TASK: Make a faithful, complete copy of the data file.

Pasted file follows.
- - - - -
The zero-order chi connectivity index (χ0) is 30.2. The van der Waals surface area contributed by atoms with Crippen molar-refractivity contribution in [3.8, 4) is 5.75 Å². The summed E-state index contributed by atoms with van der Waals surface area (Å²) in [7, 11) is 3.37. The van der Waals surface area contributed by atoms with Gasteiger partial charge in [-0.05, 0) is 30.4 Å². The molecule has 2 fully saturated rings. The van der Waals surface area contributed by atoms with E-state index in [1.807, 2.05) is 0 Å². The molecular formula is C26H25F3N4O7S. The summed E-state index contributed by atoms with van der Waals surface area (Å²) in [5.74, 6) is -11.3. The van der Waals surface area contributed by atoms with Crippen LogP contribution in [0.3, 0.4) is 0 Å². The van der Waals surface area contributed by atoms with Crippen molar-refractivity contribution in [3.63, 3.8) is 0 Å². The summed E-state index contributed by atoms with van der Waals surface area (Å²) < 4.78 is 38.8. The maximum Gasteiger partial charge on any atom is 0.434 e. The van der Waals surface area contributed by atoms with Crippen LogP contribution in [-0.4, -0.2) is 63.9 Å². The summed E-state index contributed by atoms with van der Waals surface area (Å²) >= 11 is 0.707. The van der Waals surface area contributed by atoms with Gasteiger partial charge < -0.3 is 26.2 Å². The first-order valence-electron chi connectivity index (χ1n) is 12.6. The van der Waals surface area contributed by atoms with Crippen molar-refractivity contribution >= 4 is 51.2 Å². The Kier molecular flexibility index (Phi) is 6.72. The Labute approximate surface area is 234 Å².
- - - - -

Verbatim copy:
The zero-order chi connectivity index (χ0) is 30.2. The van der Waals surface area contributed by atoms with Crippen molar-refractivity contribution in [3.8, 4) is 5.75 Å². The summed E-state index contributed by atoms with van der Waals surface area (Å²) in [7, 11) is 3.37. The van der Waals surface area contributed by atoms with Gasteiger partial charge in [-0.05, 0) is 30.4 Å². The molecule has 2 fully saturated rings. The van der Waals surface area contributed by atoms with E-state index in [1.807, 2.05) is 0 Å². The molecular formula is C26H25F3N4O7S. The summed E-state index contributed by atoms with van der Waals surface area (Å²) in [5.74, 6) is -11.3. The van der Waals surface area contributed by atoms with Crippen LogP contribution in [0.3, 0.4) is 0 Å². The van der Waals surface area contributed by atoms with Crippen molar-refractivity contribution in [3.63, 3.8) is 0 Å². The summed E-state index contributed by atoms with van der Waals surface area (Å²) < 4.78 is 38.8. The maximum Gasteiger partial charge on any atom is 0.434 e. The van der Waals surface area contributed by atoms with Crippen LogP contribution in [-0.4, -0.2) is 63.9 Å². The summed E-state index contributed by atoms with van der Waals surface area (Å²) >= 11 is 0.707. The van der Waals surface area contributed by atoms with Gasteiger partial charge < -0.3 is 26.2 Å². The first-order valence-electron chi connectivity index (χ1n) is 12.6. The van der Waals surface area contributed by atoms with Crippen molar-refractivity contribution >= 4 is 51.2 Å². The Kier molecular flexibility index (Phi) is 6.72. The Labute approximate surface area is 234 Å².